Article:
Beyerdynamic DT 1770 Pro Review
Written by Timothy Yip on May 30, 2016
Priced at $1299, the Beyerdynamic DT 1770 Pro is a pair of closed back studio monitoring headphones that is definitely worth its weight in gold. However, the high price tag might be out of reach to producers and sound engineers who might not have the funds to afford such a pair of high-end studio monitors.
The headphones come with a pair of velour ear pads which are plush and comfortably cover the ears, giving good isolation, blocking out ambient noise as well as preventing audio leakage. If you prefer leather ear pads, don’t fret, as they are included in the box and are easy to swap out. It also comes with a coiled 3.5mm with a 1/4 jack screw-on adapter to a mini XLR cable.
The headphones feel snug and secure, but not too tight, making it great for long sessions, but its weight can make it feel as if your head is under a tremendous amount of pressure after using it for a few hours.
The studio monitors are really articulate in terms of their frequency response, with a relatively flat response which allows the user to hear his or her production with greater detail.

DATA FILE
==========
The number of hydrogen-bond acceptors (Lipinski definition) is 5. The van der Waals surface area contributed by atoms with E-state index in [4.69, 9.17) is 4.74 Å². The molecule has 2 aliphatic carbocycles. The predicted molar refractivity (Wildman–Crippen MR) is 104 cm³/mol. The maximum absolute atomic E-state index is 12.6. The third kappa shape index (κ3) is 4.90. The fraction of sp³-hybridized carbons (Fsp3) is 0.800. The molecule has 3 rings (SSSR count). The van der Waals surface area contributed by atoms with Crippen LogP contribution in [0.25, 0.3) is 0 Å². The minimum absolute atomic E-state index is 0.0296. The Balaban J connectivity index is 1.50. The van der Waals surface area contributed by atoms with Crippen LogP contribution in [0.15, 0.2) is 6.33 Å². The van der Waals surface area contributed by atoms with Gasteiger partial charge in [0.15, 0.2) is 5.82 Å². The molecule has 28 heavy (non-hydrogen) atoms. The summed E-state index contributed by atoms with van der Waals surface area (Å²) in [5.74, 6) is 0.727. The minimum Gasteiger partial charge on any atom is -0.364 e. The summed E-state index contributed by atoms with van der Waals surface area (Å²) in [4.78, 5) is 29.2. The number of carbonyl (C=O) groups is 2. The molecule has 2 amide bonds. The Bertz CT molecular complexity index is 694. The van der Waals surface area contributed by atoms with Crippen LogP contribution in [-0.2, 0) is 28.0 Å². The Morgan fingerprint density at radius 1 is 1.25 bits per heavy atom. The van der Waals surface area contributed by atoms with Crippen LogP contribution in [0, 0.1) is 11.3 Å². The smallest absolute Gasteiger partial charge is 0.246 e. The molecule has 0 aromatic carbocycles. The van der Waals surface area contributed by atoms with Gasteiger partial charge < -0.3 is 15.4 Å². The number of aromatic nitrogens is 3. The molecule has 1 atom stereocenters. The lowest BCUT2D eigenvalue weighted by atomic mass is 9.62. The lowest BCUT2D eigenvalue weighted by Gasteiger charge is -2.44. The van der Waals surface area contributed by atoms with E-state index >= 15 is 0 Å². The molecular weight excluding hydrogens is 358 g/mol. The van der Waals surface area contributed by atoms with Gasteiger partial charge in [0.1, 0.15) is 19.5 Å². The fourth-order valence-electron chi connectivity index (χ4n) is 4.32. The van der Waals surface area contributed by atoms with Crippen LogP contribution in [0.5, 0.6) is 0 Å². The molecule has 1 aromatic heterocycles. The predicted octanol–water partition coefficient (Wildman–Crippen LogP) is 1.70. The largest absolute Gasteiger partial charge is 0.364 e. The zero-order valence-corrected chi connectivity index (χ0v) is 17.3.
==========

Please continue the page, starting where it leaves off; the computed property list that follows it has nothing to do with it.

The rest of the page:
Having used it for both production and daily listening, the bass is clear and full-bodied, with the right amount of depth, thus giving the bass a healthy presence in the mix. Moving on, the midrange was warm and gentle while vocals were clear and sharp. Overall, there was space in the mix with the lows, mids and highs coming together in perfect harmony. However, the highs can get a little too bright at times, especially with instruments like bells, and may sometimes overwhelm the mix.
Another problem is that the studio monitors impedance is 250 ohms, which may require a use of an amp when it is being used on a mobile device such as an iPad. Thus, this makes it a little hard when trying to use it for mobile production.
Other than that, the Beyerdynamic DT 1770 Pro is a great pair of monitoring headphones that will serve all your production and monitoring needs, but the hefty price tag might put the headphones a little out of reach for the common producer and sound engineer.